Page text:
As much as I know I'm not supposed to give big sneak previews of my new patterns on my EvaPaige Quilt Designs facebook page or IG, and as much as it is really not to my advantage because it takes me so long to get the directions like I like them and bring the pattern to completion, excitement always gets the better of me. I want to share, so I do. I am a rebel after all. So I did post this photo of the unbordered top, lounging on my outdoor lounge, back in June. You can tell it is June by the maple wingy things all over the deck and couch that I so fabulously didn't sweep away before taking the photo.

Almost immediately it garnered a ton of response, which let's face it, boosted my ego and sometimes you just need that. So that's another reason I break the rules. I'm a showoff. To their credit, not one commenter mentioned the maple wingies.

Obviously it needed a border, and I decided on some smaller snowballs to mimic the strippy borders of the Halloween quilt. So it was back to the old machine to chain piece my face off.

Eventually I was at the point where I had to face the fact that my cheapo fabric buying ways meant that I had no possible fabric in my stash that would both work color-wise or be big enough. Since my cheapo fabric buying ways also mean that I head directly to the sale racks for backings, always, this is the fabric I came home with. Another post on FB left the question of "Is this ugly or not?" unanswered, but was an entertaining debate.

This was the summer not only of snowballs, but also of teaching my girls how to sandwich a quilt, which left them little time to fight amongst themselves over the crisis du jour. While I won't set them loose on it quite yet, they did a great job helping, even caught a wrinkle or two I didn't see, and I was able to get down to quilting that much faster. I chose to "curvy wave" (a technical term) the snowball parts of the blocks, mimicking what I had done in the Halloween quilt. It was easy the first time around, and I liked how it looked, so why not. Sometimes decisions are just that simple.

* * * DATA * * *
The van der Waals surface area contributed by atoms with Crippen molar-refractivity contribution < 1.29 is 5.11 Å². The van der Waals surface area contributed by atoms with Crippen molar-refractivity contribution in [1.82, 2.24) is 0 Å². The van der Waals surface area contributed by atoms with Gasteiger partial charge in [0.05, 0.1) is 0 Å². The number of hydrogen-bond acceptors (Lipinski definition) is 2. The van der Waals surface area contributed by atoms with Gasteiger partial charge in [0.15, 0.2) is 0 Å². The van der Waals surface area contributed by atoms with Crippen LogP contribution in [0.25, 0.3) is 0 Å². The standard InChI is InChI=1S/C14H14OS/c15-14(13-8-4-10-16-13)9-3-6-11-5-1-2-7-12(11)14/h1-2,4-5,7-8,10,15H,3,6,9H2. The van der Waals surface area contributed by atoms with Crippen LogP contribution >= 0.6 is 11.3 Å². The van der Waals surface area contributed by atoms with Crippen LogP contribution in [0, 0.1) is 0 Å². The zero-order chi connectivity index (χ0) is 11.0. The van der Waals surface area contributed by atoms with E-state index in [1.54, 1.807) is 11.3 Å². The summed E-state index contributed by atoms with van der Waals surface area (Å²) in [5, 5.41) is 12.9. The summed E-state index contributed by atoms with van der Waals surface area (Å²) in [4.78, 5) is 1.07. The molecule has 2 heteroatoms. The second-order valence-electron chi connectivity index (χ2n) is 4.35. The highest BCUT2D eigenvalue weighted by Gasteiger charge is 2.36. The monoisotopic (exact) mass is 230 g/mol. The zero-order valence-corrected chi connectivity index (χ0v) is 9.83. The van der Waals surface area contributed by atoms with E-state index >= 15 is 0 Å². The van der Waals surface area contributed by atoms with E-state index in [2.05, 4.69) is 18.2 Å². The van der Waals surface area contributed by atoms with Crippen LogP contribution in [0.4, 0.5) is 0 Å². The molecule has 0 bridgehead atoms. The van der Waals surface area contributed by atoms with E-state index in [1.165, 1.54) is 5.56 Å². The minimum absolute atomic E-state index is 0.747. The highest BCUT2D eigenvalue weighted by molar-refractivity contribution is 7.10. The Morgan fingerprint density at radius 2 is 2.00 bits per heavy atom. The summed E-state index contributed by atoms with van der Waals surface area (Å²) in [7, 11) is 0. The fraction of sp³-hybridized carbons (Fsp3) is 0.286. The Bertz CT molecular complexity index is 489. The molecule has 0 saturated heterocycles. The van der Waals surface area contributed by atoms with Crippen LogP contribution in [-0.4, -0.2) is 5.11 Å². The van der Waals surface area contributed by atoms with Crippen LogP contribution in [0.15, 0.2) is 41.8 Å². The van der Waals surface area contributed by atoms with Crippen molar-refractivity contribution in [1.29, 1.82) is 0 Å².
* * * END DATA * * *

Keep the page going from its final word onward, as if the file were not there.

The light green snowball shows it best here
More curvy waves, this time linear, filled the background and borders. I'm a big fan of Leah Day's ideas about "busting through" to fill in your quilt with machine quilting with big patterns. The patterns don't have to be complex to get the job done and look good. You might even trick people into thinking you know what you are doing.

Is there anything like that feeling of trimming a quilted quilt? Am I right?
Since despite my cheapo fabric buying ways I managed to way overbuy on the backing, because math schmath, and because the possibly ugly fabric was not offending me much by the time I was done quilting, I decided to use it as the binding as well. A extra pop of yellow with the pink and grey was actually kind of surprisingly okay. Plus who can see it in this photo anyway? You also can't see the pool toys under the deck, which we so cleverly disguised with the length of this quilt.

Using my Quilt Vannas one more time before school starts.
But a photo with headless children and lots of dying grass does not a good cover photo make. So it was up to my photo guru chick to fix that problem. And voila! Once again, she amazes me. I refuse to even listen to her apologies about the wrinkle she couldn't remove because for the love of all that is holy, it looks amazing!